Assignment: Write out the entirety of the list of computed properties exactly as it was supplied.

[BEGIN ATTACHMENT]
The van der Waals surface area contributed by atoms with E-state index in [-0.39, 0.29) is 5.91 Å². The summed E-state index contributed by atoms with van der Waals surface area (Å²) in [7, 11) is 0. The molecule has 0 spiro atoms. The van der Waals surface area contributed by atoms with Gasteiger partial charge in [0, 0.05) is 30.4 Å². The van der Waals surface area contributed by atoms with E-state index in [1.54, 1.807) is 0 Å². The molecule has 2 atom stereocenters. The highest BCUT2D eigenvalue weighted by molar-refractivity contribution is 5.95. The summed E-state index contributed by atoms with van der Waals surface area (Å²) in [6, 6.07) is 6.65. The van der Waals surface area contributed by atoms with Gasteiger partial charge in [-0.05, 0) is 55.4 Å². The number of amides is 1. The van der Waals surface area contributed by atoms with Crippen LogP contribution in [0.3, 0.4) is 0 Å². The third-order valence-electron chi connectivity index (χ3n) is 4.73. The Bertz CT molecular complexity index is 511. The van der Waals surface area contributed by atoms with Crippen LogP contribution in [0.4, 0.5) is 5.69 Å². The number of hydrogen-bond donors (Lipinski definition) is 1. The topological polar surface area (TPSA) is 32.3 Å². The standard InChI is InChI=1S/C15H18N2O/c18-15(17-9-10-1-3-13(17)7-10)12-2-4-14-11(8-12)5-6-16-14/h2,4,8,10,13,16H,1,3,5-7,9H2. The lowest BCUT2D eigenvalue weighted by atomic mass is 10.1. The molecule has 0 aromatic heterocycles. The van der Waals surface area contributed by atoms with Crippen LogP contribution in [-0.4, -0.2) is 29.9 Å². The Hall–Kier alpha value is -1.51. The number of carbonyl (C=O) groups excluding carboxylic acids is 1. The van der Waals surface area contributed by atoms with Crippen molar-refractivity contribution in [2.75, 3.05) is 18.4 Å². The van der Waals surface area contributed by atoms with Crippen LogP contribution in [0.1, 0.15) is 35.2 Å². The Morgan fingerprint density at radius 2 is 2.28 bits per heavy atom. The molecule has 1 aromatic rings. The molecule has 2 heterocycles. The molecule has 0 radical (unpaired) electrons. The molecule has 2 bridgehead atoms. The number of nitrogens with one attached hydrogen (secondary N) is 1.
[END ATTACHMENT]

The van der Waals surface area contributed by atoms with E-state index in [-0.39, 0.29) is 5.91 Å². The summed E-state index contributed by atoms with van der Waals surface area (Å²) in [7, 11) is 0. The molecule has 0 spiro atoms. The van der Waals surface area contributed by atoms with Gasteiger partial charge in [0, 0.05) is 30.4 Å². The van der Waals surface area contributed by atoms with E-state index in [1.54, 1.807) is 0 Å². The molecule has 2 atom stereocenters. The highest BCUT2D eigenvalue weighted by molar-refractivity contribution is 5.95. The summed E-state index contributed by atoms with van der Waals surface area (Å²) in [6, 6.07) is 6.65. The van der Waals surface area contributed by atoms with Gasteiger partial charge in [-0.05, 0) is 55.4 Å². The number of amides is 1. The van der Waals surface area contributed by atoms with Crippen LogP contribution in [0.3, 0.4) is 0 Å². The third-order valence-electron chi connectivity index (χ3n) is 4.73. The Bertz CT molecular complexity index is 511. The van der Waals surface area contributed by atoms with Crippen LogP contribution in [0.4, 0.5) is 5.69 Å². The number of hydrogen-bond donors (Lipinski definition) is 1. The topological polar surface area (TPSA) is 32.3 Å². The standard InChI is InChI=1S/C15H18N2O/c18-15(17-9-10-1-3-13(17)7-10)12-2-4-14-11(8-12)5-6-16-14/h2,4,8,10,13,16H,1,3,5-7,9H2. The lowest BCUT2D eigenvalue weighted by atomic mass is 10.1. The molecule has 0 aromatic heterocycles. The van der Waals surface area contributed by atoms with Crippen LogP contribution in [-0.4, -0.2) is 29.9 Å². The Hall–Kier alpha value is -1.51. The number of carbonyl (C=O) groups excluding carboxylic acids is 1. The van der Waals surface area contributed by atoms with Crippen molar-refractivity contribution in [2.75, 3.05) is 18.4 Å². The van der Waals surface area contributed by atoms with Crippen LogP contribution in [0.1, 0.15) is 35.2 Å². The Morgan fingerprint density at radius 2 is 2.28 bits per heavy atom. The molecule has 1 aromatic rings. The molecule has 2 heterocycles. The molecule has 0 radical (unpaired) electrons. The molecule has 2 bridgehead atoms. The number of nitrogens with one attached hydrogen (secondary N) is 1.